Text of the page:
A few months ago, we reported about a certain Android malware being back with a vengeance.
This particular attack is extremely devious as it tricks users into relinquishing credentials and credit card information by overlaying real applications with fake mobile phishing pages resembling the real thing.
This time, it looks like it added another vector of attack.
Instead of infecting via SMS text messages or malicious links, reports are emerging that the malware is now posing as a fake Android firmware update.
According to cloud security company Zscaler, the pesky Android malware Marcher is now being deployed with an HTML page that tries to fool Android users into thinking that their device has "critical issues" and "is vulnerable to viruses."
A warning that the user's photos, chat messages, and passwords "have become visible to others on the internet" also accompany the page.
The page then provides a link that is supposed be a firmware update that will fix the issues. Instead of an actual Android update, it installs the Marcher malware instead.
Upon installation, the "firmware update" will ask for administrative access, but it's actually granting the Marcher malware the ability to do its dirty job: impersonate legitimate apps and overlay them with fake ones.
Hijacked apps with the fake overlays include banking apps and these popular ones:
- Google Play store
- Facebook Messenger
- UC Browser
The overlays will look like the legitimate login pages of the apps affected, but they're actually mobile phishing sites designed to steal your user credentials and credit card and banking information.
Yep, it's a prevalent tactic in the cybercrime world, the supposed security firmware update that should protect you against malware is a nasty malware itself.
Marcher is evolving
The security researchers also noticed a recent change on how the Marcher malware communicates with the attackers' command and control center. They say the malware is now relaying communication with a more secure SSL encryption protocol.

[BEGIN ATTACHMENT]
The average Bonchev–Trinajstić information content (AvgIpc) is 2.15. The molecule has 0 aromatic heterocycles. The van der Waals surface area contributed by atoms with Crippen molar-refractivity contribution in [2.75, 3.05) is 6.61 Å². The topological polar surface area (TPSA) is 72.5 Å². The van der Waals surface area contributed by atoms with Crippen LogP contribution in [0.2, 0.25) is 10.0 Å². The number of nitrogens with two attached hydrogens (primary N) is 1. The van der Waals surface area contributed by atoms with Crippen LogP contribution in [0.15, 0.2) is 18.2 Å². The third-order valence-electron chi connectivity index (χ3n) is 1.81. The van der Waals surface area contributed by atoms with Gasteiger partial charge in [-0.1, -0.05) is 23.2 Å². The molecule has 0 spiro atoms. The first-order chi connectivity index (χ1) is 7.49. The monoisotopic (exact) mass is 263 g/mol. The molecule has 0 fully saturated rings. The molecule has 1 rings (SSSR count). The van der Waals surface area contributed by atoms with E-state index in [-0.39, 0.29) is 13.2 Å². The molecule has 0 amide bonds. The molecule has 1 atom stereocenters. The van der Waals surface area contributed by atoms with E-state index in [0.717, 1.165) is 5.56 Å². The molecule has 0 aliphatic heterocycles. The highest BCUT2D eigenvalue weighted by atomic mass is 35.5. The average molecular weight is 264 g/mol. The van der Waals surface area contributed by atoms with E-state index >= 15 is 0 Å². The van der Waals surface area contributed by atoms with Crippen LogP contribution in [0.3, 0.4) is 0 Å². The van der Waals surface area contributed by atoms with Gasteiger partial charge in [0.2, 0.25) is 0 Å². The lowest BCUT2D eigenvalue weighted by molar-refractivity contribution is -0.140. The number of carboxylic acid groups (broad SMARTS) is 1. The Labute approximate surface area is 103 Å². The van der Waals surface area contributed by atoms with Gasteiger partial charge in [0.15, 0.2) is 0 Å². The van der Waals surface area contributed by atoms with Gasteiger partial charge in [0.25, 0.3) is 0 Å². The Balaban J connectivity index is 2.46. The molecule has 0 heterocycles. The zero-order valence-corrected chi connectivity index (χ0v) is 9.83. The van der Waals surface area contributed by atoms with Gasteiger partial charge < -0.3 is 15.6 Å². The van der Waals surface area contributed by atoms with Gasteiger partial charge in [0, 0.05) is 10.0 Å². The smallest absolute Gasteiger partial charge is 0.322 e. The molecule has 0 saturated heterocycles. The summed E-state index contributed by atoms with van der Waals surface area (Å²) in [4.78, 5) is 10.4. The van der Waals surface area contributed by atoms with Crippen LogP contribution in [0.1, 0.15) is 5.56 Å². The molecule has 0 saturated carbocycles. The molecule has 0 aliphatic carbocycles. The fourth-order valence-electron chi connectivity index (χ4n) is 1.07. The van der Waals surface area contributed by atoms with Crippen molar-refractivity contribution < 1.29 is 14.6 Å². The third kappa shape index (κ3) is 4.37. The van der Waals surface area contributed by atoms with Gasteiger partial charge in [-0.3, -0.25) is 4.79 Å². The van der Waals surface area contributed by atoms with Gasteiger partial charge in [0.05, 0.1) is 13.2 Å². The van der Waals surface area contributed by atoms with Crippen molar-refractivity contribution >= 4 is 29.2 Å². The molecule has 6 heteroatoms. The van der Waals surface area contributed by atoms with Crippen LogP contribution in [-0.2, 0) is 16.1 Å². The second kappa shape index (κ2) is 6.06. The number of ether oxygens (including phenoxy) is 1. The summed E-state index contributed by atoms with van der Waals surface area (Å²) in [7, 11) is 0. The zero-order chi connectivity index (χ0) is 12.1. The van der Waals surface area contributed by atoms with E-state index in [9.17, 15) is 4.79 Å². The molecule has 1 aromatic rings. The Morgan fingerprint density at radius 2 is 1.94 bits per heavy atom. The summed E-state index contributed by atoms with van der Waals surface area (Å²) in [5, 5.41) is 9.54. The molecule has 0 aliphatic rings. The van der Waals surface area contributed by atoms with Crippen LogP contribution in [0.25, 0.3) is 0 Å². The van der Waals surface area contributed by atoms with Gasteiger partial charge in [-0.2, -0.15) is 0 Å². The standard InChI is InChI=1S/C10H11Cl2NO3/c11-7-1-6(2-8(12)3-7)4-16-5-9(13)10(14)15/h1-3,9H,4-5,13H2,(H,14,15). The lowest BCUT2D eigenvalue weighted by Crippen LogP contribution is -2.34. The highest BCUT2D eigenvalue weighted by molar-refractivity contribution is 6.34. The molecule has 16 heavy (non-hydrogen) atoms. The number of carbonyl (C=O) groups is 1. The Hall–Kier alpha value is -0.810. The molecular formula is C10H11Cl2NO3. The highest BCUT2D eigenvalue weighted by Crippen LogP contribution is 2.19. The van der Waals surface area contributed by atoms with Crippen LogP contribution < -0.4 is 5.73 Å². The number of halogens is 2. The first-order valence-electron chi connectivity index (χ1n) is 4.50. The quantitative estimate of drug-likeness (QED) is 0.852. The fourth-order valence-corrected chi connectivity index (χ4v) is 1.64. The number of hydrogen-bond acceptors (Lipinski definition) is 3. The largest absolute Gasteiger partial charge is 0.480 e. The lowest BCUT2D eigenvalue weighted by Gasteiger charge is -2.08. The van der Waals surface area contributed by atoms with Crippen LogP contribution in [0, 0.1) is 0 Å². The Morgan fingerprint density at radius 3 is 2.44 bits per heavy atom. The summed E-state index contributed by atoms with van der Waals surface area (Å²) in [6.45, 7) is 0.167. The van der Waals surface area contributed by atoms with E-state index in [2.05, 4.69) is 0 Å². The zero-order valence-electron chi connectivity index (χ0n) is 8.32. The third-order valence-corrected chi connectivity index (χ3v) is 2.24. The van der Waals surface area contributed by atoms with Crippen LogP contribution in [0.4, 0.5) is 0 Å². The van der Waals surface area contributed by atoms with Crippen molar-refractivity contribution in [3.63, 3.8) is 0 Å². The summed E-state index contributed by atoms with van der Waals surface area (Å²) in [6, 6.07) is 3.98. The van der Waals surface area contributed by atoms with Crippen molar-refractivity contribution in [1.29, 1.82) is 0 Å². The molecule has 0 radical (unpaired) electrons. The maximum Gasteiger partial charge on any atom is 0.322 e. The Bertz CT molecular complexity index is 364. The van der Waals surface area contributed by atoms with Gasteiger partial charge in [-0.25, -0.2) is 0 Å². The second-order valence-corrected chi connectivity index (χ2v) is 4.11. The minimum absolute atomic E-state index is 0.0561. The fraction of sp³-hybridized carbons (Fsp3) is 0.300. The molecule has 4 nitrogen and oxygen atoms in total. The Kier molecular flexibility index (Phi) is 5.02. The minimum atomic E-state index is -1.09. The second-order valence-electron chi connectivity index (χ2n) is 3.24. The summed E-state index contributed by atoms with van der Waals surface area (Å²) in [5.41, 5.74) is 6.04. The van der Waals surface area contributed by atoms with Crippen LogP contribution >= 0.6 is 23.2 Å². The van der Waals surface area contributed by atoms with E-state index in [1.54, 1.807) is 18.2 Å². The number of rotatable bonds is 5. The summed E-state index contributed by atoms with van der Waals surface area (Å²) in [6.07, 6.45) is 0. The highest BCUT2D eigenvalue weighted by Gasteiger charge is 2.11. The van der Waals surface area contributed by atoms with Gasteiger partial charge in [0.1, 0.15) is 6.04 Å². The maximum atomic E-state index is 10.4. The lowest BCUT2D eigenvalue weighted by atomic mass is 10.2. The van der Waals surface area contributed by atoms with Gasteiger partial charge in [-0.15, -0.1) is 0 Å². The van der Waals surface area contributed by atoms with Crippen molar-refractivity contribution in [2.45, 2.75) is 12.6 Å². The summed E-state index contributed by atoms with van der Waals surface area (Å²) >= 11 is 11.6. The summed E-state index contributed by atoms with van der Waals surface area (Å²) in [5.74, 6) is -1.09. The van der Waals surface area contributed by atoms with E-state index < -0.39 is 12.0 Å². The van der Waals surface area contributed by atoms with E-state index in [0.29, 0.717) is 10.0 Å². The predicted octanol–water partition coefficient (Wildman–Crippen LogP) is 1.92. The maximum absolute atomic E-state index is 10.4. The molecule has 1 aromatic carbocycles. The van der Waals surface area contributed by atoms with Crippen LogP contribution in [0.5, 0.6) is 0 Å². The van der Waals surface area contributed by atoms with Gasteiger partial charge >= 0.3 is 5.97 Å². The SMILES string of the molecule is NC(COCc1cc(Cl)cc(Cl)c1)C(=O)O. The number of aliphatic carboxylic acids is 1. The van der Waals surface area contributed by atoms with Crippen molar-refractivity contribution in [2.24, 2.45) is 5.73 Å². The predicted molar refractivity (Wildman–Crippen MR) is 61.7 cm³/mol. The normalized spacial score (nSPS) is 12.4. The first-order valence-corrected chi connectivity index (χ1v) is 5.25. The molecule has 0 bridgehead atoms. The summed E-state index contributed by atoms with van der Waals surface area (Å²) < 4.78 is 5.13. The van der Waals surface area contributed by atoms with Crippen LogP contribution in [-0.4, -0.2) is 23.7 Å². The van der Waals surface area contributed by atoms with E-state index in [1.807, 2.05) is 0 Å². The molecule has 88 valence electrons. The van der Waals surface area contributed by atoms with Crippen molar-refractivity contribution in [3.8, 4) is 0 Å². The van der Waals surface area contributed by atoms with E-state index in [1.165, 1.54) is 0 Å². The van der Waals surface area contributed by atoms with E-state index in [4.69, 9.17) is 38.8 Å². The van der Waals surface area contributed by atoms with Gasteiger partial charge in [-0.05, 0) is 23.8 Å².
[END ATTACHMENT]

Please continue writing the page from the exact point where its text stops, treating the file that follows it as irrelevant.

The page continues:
Another change is the geographic scope of the targets. In 2013, Marcher was only targeting Russian mobile users. Now, it is reversed and it will stop activity if the device is determined to be based in Russia or another Commonwealth of Independent States country. This implies that Marcher is indeed Russian in origin.
This also tells us that the Marcher threat actors are actively monitoring the malware and are constantly updating it to suit their changing needs.
This makes Marcher the foremost Android malware threat out there.
Protect yourself against Marcher
As always, to protect yourself against Marcher and other Android malware, the best practice is to avoid downloading and installing apps from "Unknown Sources." Only download apps from the official Google Play app store and make sure you check user reviews, too, before installing.
Second, be careful with links and websites you visit. Drive-by malware downloads could happen anytime without you knowing it. Don't grant any system permissions to prompts coming from unknown sources.
And lastly, always be vigilant. As seen with this new Marcher malware tactic, things are sometimes not what they seem.
For more news and security tips from America's digital goddess, Kim Komando, visit komando.com.